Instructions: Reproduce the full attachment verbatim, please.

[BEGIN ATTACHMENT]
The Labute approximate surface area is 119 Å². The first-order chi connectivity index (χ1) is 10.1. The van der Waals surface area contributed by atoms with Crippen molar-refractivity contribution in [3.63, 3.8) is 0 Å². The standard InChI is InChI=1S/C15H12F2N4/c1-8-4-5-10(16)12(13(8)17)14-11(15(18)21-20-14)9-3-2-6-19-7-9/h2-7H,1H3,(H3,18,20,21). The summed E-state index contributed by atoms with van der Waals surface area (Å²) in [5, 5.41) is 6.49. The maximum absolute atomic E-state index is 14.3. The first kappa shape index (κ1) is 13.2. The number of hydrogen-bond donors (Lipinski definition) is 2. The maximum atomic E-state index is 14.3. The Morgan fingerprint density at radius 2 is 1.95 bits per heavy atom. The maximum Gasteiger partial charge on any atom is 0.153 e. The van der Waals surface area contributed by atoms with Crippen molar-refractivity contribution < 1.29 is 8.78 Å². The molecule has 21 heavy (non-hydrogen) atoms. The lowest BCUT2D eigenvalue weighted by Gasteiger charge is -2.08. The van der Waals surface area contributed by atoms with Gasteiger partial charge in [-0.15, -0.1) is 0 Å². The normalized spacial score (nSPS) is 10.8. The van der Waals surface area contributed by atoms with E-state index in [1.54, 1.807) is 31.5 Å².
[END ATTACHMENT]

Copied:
The Labute approximate surface area is 119 Å². The first-order chi connectivity index (χ1) is 10.1. The van der Waals surface area contributed by atoms with Crippen molar-refractivity contribution in [3.63, 3.8) is 0 Å². The standard InChI is InChI=1S/C15H12F2N4/c1-8-4-5-10(16)12(13(8)17)14-11(15(18)21-20-14)9-3-2-6-19-7-9/h2-7H,1H3,(H3,18,20,21). The summed E-state index contributed by atoms with van der Waals surface area (Å²) in [5, 5.41) is 6.49. The maximum absolute atomic E-state index is 14.3. The first kappa shape index (κ1) is 13.2. The number of hydrogen-bond donors (Lipinski definition) is 2. The maximum atomic E-state index is 14.3. The Morgan fingerprint density at radius 2 is 1.95 bits per heavy atom. The maximum Gasteiger partial charge on any atom is 0.153 e. The van der Waals surface area contributed by atoms with Crippen molar-refractivity contribution < 1.29 is 8.78 Å². The molecule has 21 heavy (non-hydrogen) atoms. The lowest BCUT2D eigenvalue weighted by Gasteiger charge is -2.08. The van der Waals surface area contributed by atoms with Gasteiger partial charge in [-0.15, -0.1) is 0 Å². The normalized spacial score (nSPS) is 10.8. The van der Waals surface area contributed by atoms with E-state index in [1.54, 1.807) is 31.5 Å².